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Service Level Agreement

Topic leaders

Omer Rana, Cardiff University, UK,
Wolfgang Ziegler, Fraunhofer Institute, Germany,

Short description

Many existing computational science (e-Science) projects make use of pre-defined resources (and services) -- often defined statically at the start of application execution. The use of a dynamic service registry has been recognized as being important, but few applicationusers are currently employing one directly. As such eScience projects mature, and need to utilize resources (and services) which are outside their direct control, it is necessary to make use of SLAs to define: (i) requirements that such an application would place on resources (and services) owned by another third party; (ii) check whether these requirements have been met during use. SLAs therefore provide the interface between application users making demands on resources, and application providers determining what should be made available for external use.

The complexity of an SLA can therefore vary from a static description of resource names (specified in terms of IP addresses) to complex contraints defined as functions that can be evaluated at deployment time. In the first instance, it would be useful to define and deploy something simple on existing Grid infrastructure -- as many applications have identified this as a requirement. For instance, some multimedia application require the need for co-allocation -- something that can be defined as a requirement for a multi-party SLA.

In the initial period the theme will be devoted to better understanding requirements of eScience projects that could benefit from the use of SLAs. This initial study will be based on a questionnaire sent to various projects to assess their potential uptake of an SLA-based resource (and service) use. Identifying what should be specified in this SLA, and the type of SLA they would need to be in place prior to application execution (for instance, do they need a multi-site SLA, can parameters in the SLA be defined in an application independent manner, etc).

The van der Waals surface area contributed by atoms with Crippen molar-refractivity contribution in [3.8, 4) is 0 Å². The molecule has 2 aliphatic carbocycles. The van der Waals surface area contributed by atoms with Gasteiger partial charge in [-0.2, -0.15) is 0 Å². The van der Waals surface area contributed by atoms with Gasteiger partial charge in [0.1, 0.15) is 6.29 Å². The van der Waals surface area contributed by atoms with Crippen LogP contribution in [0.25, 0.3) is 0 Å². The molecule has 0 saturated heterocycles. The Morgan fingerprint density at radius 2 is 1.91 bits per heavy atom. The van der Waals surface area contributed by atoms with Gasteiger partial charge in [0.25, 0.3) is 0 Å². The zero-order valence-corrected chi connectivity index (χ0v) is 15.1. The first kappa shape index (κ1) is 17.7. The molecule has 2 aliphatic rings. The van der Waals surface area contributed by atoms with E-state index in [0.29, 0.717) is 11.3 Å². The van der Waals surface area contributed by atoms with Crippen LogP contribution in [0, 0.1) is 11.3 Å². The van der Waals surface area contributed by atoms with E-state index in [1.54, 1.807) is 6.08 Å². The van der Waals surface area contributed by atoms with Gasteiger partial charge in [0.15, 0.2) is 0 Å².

The aims of this theme are to investigate how SLAs can be specified, managed, monitored, used and defined in eScience applications. The theme will be driven by a number of research challenges:
  • Research Challenge 1: What should be part of an SLA? How should this be encoded (rules, constraints, keywords)?
  • Research Challenge 2: What can we do with an SLA once it has been defined? -- e.g. capacity planning, pricing services, etc. This issue becomes especially relevant in the context of emerging infrastructure - such as Cloud computing - where virtualized resources are being made available to external users.
  • Research Challenge 3: What types of SLAs are most beneficial to an end user community in computational science (e-Science)? Can we encourage their use to facilitate greater resource sharing?
  • Research Challenge 4: How can business or institutional policy be mapped into operational SLAs?


Service Level Objectives, Quality of Service, Service Pricing and Electronic Markets, Capacity Planning, Electronic Contracts, Software Licensing, Business Models, Revenue Streams.


[Apr. 09] Grid 2009 will host the next Service Level Agreements in Grids Workshop. Submission dead-line July 26.

Last Updated ( Wednesday, 06 May 2009 )
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